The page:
ACT Health Minister Meegan Fitzharris has vowed to push for national real-time prescription monitoring, while rolling out a system to stop “doctor shopping”, in her jurisdiction this year.
Minister Fitzharris said she would use her role as 2018 chair of the Council of Australian Governments health ministers’ council to widen scrutiny of controlled pharmaceutical drugs.
By March 2019, doctors and pharmacists in the ACT would have access to real-time information to curb the illicit or excessive use of S8 medicines and possibly some S4 drugs, she said.
But she wants to see a nationally consistent set of rules, as called for repeatedly by coroners.
“This year I will chair the COAG Health Council and personally seek to advance national prescription monitoring,” she said.
The ACT’s move follows public concern over the 2010 death of a young Canberra man, Paul Fennessy, from positional asphyixia after an overdose of opioids and other drugs.
The case highlighted the apparent ease with which Mr Fennessy, 21, a polysubstance abuser with mental-health issues, was able to procure pharmaceutical opioids without the intervention of the health system.
Coroner Margaret Hunter found that in the period between December 2007 and January 2010, Mr Fennessy had used 18 different prescribing doctors and at least 18 dispensing chemists.
“He was recorded as having had at least four overdoses in 2009 despite undergoing detoxification programs and management of his drug issues,” she said in her findings in December 2016.
“It was clear from the evidence that his detoxification was marred by his inability to accept the rules in relation to bringing drugs into the detoxification and rehabilitation facilities, with the result that he was discharged without completing his rehabilitation.”
In January 2010, Mr Fennessy presented on two occasions to Canberra Hospital’s emergency department, the first time because he had ceased his medication and believed he was hallucinating and that he had had seizures, the coroner said.
“The second occasion arose as a result of a drug overdose where he was found unconscious and not breathing, whereupon he was resuscitated and admitted to The Canberra Hospital. It was later on, after he left the hospital, that he was found deceased.”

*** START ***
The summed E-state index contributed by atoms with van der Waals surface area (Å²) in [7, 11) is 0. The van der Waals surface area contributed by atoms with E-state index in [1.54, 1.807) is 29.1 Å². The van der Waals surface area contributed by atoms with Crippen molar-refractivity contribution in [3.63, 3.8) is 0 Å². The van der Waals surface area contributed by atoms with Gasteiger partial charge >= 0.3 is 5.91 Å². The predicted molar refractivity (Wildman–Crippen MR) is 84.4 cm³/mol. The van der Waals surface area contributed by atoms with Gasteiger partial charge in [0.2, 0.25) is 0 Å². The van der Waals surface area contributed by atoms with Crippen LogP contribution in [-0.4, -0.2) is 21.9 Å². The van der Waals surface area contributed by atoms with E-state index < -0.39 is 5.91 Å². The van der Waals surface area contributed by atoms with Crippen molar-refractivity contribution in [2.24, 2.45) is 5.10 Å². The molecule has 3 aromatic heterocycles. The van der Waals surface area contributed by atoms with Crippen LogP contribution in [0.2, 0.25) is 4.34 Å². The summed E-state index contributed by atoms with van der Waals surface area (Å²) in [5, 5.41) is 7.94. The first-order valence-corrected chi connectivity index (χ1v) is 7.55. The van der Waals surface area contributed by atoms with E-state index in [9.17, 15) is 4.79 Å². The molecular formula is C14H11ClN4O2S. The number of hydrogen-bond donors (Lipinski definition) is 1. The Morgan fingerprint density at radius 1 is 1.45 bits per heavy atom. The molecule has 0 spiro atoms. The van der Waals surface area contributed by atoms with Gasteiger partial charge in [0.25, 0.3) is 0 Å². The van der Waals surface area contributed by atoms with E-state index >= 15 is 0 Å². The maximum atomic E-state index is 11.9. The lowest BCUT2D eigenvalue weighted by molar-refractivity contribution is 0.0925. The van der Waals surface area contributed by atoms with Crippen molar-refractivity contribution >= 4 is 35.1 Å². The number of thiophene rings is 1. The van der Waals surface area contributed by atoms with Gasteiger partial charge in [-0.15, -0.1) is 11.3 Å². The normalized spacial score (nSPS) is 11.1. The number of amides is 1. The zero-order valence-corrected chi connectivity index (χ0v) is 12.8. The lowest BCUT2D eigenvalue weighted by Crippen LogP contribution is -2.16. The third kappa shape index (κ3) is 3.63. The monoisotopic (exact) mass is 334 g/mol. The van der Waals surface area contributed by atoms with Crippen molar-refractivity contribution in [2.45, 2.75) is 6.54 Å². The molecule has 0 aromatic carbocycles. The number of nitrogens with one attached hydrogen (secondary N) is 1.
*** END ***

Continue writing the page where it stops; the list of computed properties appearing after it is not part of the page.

Writing in Fairfax Media earlier this month, Ms Fitzharris conceded that Mr Fennessy should not have “slipped through the cracks the way he did”.
So far, only Tasmania has real-time prescription monitoring in place, while Victoria is in the process of establishing a more ambitious stand-alone reporting system.
Since Tasmania adopted the DORA monitoring system in 2011, covering only opioids and alprazolam, deaths in the state related to pharmaceutical opioids have dropped from an average of 25 per year to 17.
ACT Health is already using the Drugs and Poisons Information System (DAPIS), on which DORA is based.
Using the DAPIS database, the regulator identified 1400 patients in the nine months to May 2017 who were potentially procuring controlled drugs without authority or in excessive amounts.
It intends to add DORA, which stands for DAPIS online remote access, by March 2019, giving prescribing doctors, pharmacists and nurse practitioners a window on patients’ drug activity.
“DORA builds on the value of DAPIS as a public-health tool by equipping pharmacists and prescribers with improved information about their patient, in order that they may better detect and address risks of drug misuse or dependency before a prescription is written or dispensed,” Ms Fitzharris said.
“The scheme will cover controlled medicines classified under Schedule 8 of the Commonwealth Poisons Standard.
“Consideration will also be given to enabling the option to declare some prescription only (S4) medicines as reportable as part of the process for developing the enabling legislation.”
The ACT Government committed $729,000 in its 2016-17 budget to this project.